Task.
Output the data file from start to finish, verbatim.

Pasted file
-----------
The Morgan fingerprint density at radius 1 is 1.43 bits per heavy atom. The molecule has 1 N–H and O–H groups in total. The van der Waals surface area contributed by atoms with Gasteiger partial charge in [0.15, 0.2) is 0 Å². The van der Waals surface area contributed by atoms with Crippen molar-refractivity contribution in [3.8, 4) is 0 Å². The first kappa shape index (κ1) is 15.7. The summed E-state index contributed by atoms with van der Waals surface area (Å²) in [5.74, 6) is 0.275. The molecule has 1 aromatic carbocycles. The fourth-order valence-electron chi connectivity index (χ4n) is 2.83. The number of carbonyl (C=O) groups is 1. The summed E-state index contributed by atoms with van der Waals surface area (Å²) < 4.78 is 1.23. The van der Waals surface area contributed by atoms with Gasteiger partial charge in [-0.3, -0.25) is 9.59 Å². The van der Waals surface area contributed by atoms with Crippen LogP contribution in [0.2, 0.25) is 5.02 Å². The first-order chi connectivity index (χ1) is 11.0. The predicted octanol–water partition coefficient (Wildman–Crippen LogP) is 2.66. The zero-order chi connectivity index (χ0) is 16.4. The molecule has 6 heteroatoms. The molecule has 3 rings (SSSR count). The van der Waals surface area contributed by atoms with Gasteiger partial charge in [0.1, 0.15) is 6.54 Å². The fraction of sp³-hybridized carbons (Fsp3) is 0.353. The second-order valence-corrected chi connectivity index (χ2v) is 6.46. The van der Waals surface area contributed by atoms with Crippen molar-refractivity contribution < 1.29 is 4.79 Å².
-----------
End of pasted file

The Morgan fingerprint density at radius 1 is 1.43 bits per heavy atom. The molecule has 1 N–H and O–H groups in total. The van der Waals surface area contributed by atoms with Gasteiger partial charge in [0.15, 0.2) is 0 Å². The van der Waals surface area contributed by atoms with Crippen molar-refractivity contribution in [3.8, 4) is 0 Å². The first kappa shape index (κ1) is 15.7. The summed E-state index contributed by atoms with van der Waals surface area (Å²) in [5.74, 6) is 0.275. The molecule has 1 aromatic carbocycles. The fourth-order valence-electron chi connectivity index (χ4n) is 2.83. The number of carbonyl (C=O) groups is 1. The summed E-state index contributed by atoms with van der Waals surface area (Å²) < 4.78 is 1.23. The van der Waals surface area contributed by atoms with Gasteiger partial charge in [-0.3, -0.25) is 9.59 Å². The van der Waals surface area contributed by atoms with Crippen LogP contribution in [0.2, 0.25) is 5.02 Å². The first-order chi connectivity index (χ1) is 11.0. The predicted octanol–water partition coefficient (Wildman–Crippen LogP) is 2.66. The zero-order chi connectivity index (χ0) is 16.4. The molecule has 6 heteroatoms. The molecule has 3 rings (SSSR count). The van der Waals surface area contributed by atoms with Gasteiger partial charge in [0.1, 0.15) is 6.54 Å². The fraction of sp³-hybridized carbons (Fsp3) is 0.353. The second-order valence-corrected chi connectivity index (χ2v) is 6.46. The van der Waals surface area contributed by atoms with Crippen molar-refractivity contribution < 1.29 is 4.79 Å².